2015 GSA Annual Meeting in Baltimore, Maryland, USA (1-4 November 2015)

Paper No. 37-16
Presentation Time: 9:00 AM-5:30 PM


LEONARD, Ashlon E., University of Arkansas, Geosciences Department, 216 Ozark Hall, Fayetteville, AR 72701, BLACKSTOCK, Joshua M., U.S. Geological Survey, Little Rock, AR 72211 and HAYS, Phillip D., Arkansas Water Science Center, U.S. Geological Survey, Department of Geosciences, University of Arkansas, Fayetteville, AR 72701, ael005@uark.edu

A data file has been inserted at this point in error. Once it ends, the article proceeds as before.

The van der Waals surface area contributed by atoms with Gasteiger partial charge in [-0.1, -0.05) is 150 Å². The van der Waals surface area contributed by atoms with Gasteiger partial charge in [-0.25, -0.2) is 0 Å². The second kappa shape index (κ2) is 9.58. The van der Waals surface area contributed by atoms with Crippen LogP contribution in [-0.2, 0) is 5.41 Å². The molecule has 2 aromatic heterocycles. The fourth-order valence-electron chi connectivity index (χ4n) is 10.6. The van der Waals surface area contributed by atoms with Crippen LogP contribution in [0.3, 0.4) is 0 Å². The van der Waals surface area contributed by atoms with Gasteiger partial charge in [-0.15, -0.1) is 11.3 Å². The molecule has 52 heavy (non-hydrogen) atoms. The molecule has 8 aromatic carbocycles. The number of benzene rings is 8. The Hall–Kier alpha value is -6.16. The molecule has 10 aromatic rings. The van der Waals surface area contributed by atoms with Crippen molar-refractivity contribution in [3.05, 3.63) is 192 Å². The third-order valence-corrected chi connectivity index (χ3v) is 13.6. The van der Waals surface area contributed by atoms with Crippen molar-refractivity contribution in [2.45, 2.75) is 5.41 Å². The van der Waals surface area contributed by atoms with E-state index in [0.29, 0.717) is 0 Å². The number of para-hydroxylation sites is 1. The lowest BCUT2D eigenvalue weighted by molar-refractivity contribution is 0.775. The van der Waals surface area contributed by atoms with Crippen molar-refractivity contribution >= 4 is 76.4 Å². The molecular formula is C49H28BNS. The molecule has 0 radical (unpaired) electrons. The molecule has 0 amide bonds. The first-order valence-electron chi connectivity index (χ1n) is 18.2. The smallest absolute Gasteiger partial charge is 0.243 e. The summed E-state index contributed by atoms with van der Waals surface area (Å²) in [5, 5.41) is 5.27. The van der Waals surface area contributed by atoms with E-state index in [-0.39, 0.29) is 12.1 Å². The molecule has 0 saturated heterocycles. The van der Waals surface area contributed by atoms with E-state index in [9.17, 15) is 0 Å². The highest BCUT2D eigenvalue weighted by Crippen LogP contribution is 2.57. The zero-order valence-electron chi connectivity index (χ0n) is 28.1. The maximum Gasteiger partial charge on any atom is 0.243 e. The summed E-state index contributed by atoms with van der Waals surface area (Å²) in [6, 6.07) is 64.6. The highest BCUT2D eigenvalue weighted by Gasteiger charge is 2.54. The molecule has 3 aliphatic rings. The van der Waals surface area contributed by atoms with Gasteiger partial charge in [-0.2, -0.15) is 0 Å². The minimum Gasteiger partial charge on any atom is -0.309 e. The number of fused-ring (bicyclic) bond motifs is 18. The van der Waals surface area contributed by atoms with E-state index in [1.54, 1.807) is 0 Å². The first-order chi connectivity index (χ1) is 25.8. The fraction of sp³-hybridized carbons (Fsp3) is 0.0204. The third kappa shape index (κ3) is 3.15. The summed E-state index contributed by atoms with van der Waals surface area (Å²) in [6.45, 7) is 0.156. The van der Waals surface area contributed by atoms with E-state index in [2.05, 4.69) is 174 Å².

Determination of recharge areas to Margaret White Springs is critical for protecting water quality along the middle reaches of the Buffalo National River and understanding the interaction of groundwater and surface water in the Springfield Plateau karst region of northern Arkansas. Margaret White Springs are poorly characterized despite considerable contribution to stream flow. Groundwater movement in the Springfield Plateau aquifer is complex, and flow paths often cross surface divides. Spring discharge temperatures at Margaret White Springs are colder than the river upstream. The spring recharge area and connectivity with the St. Joe Fault were evaluated using dye tracing techniques. Reactive charcoal samplers (bugs) were deployed in Margaret White Springs and several other springs in the area to identify dye movement. Three fluorescent dyes (Fluorescein, Rhodamine WT, and Eosine) were injected north of the Margaret White Springs emergence, outside the watershed boundary, during a large storm event. The dye-injection locations included two sinkholes and within Mill Creek. The bugs deployed at Margaret White Springs and other local springs did not detect dye from the initial dye injection. Results to date exclude the Mill Creek/St. Joe fault area to the northeast as a likely recharge zone and suggest groundwater movement is not northeast to southwest during recharge events.